Author and journalist James Mitchell celebrates the release of The Walrus and the Elephants: John Lennon’s Years of Revolution with a reading and discussion on John Lennon’s special relationship with Ann Arbor.
The opening chapter of the book takes place in Ann Arbor and details the historic benefit concert that Lennon headlined that was held for poet-activist John Sinclair to challenge his ten year prison sentence for possessing two joints.
Based entirely on new interviews and research, "The Walrus and the Elephants" is the first book about John Lennon to show how his emergence as a solo artist, his embrace of radical politics and feminism, and his love affair with New York City coincided. From controversial television appearances, to benefit concerts, to his new, post-Beatlemania band, the book is Lennon’s story told by a cast of close friends and fellow activists who got to know the man behind the legend.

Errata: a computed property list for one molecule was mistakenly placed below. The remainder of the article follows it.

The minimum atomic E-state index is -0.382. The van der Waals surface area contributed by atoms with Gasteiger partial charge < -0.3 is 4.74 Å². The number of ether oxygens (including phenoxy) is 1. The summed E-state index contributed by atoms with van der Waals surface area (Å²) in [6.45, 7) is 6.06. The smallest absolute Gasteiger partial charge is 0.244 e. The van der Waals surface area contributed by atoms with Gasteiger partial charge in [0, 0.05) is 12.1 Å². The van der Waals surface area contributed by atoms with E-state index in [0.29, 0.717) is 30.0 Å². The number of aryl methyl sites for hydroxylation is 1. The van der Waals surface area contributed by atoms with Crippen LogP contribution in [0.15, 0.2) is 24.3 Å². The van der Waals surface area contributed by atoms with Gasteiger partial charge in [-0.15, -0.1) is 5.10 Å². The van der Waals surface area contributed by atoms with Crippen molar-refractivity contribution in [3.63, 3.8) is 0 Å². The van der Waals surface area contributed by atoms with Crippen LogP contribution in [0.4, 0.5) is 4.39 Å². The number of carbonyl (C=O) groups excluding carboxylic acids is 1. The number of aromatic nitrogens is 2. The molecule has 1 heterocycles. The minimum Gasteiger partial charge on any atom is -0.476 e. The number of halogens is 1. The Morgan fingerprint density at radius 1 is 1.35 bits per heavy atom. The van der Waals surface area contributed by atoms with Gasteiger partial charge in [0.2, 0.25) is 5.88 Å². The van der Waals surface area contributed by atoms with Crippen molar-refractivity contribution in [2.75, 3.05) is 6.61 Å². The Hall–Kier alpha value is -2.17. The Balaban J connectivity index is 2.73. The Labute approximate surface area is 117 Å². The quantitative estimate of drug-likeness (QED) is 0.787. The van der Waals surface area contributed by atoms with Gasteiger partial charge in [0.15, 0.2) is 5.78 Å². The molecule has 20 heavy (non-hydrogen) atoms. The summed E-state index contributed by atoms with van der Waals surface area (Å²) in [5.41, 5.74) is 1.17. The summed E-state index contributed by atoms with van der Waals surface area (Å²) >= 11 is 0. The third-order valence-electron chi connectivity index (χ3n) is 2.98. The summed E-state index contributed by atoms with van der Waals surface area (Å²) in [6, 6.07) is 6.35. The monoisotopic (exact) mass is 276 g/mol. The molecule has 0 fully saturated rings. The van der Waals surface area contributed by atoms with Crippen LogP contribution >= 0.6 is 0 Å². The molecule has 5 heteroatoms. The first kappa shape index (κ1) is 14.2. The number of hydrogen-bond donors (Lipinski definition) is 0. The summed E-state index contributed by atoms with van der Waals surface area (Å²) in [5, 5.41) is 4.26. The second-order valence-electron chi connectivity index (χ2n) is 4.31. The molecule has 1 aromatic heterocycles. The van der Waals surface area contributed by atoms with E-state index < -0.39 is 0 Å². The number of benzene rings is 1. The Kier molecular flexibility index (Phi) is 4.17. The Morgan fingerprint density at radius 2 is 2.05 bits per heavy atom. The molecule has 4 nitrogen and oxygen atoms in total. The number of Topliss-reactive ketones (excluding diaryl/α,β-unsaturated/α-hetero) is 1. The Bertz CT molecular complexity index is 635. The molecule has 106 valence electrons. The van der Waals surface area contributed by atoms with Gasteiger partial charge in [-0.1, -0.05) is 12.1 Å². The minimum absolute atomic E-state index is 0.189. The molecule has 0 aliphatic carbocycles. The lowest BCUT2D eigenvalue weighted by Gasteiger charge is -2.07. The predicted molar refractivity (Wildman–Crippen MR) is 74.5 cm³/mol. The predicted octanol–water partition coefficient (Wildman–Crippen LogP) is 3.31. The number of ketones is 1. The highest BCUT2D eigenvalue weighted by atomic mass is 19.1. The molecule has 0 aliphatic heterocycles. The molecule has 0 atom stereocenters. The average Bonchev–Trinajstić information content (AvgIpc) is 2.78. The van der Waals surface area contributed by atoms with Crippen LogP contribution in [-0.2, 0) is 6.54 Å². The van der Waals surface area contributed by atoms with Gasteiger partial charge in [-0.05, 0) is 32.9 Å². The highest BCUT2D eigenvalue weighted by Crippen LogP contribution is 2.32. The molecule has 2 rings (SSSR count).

James Mitchell is the author of "But for the Grace: Profiles in Peace from a Nation at War," the story of an orphanage in Sri Lanka's war-torn northeast, rock biography "It Was All Right: Mitch Ryder's Life in Music," and tales from a rural newspaper, "Applegate: Freedom of the Press in a Small Town." A reporter and editor for more than twenty years, his writing has appeared in Entertainment Weekly, The Humanist, and Starlog.
For more on John Lennon's visit to Ann Arbor, visit the library's freeingjohnsinclair.aadl.org, which includes an audio recording of John and Yoko's intention of coming to Ann Arbor.
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James Mitchell Discusses His New Book: The Walrus and the Elephants: John Lennon’s Years of Revolution